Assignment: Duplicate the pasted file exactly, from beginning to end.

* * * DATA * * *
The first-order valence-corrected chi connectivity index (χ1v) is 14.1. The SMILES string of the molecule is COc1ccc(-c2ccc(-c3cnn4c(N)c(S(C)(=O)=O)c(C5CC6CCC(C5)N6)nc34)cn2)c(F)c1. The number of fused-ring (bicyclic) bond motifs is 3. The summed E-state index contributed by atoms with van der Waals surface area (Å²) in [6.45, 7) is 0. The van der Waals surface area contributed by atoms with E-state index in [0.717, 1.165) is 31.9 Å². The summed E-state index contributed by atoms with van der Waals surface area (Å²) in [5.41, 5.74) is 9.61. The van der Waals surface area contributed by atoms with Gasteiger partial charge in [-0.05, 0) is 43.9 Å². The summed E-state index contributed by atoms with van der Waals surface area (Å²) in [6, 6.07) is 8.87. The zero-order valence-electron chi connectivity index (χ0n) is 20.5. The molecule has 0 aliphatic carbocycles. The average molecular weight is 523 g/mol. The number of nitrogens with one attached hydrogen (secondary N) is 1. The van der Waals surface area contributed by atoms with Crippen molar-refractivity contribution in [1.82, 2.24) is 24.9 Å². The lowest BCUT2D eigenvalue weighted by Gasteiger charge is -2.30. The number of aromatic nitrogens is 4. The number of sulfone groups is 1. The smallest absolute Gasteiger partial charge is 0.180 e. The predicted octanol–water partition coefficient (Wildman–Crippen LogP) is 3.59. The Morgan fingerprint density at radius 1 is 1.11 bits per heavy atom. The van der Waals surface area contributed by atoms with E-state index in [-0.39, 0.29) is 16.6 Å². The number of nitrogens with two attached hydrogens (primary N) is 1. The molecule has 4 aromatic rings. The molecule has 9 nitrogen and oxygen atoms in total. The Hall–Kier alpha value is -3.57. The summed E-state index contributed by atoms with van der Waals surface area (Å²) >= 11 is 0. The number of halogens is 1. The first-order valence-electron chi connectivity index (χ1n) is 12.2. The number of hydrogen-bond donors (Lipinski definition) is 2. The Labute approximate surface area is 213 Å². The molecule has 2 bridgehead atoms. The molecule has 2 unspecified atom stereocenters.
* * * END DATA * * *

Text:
The first-order valence-corrected chi connectivity index (χ1v) is 14.1. The SMILES string of the molecule is COc1ccc(-c2ccc(-c3cnn4c(N)c(S(C)(=O)=O)c(C5CC6CCC(C5)N6)nc34)cn2)c(F)c1. The number of fused-ring (bicyclic) bond motifs is 3. The summed E-state index contributed by atoms with van der Waals surface area (Å²) in [6.45, 7) is 0. The van der Waals surface area contributed by atoms with E-state index in [0.717, 1.165) is 31.9 Å². The summed E-state index contributed by atoms with van der Waals surface area (Å²) in [5.41, 5.74) is 9.61. The van der Waals surface area contributed by atoms with Gasteiger partial charge in [-0.05, 0) is 43.9 Å². The summed E-state index contributed by atoms with van der Waals surface area (Å²) in [6, 6.07) is 8.87. The zero-order valence-electron chi connectivity index (χ0n) is 20.5. The molecule has 0 aliphatic carbocycles. The average molecular weight is 523 g/mol. The number of nitrogens with one attached hydrogen (secondary N) is 1. The van der Waals surface area contributed by atoms with Crippen molar-refractivity contribution in [1.82, 2.24) is 24.9 Å². The lowest BCUT2D eigenvalue weighted by Gasteiger charge is -2.30. The number of aromatic nitrogens is 4. The number of sulfone groups is 1. The smallest absolute Gasteiger partial charge is 0.180 e. The predicted octanol–water partition coefficient (Wildman–Crippen LogP) is 3.59. The Morgan fingerprint density at radius 1 is 1.11 bits per heavy atom. The van der Waals surface area contributed by atoms with E-state index in [-0.39, 0.29) is 16.6 Å². The number of nitrogens with two attached hydrogens (primary N) is 1. The molecule has 4 aromatic rings. The molecule has 9 nitrogen and oxygen atoms in total. The Hall–Kier alpha value is -3.57. The summed E-state index contributed by atoms with van der Waals surface area (Å²) >= 11 is 0. The number of halogens is 1. The first-order valence-electron chi connectivity index (χ1n) is 12.2. The number of hydrogen-bond donors (Lipinski definition) is 2. The Labute approximate surface area is 213 Å². The molecule has 2 bridgehead atoms. The molecule has 2 unspecified atom stereocenters.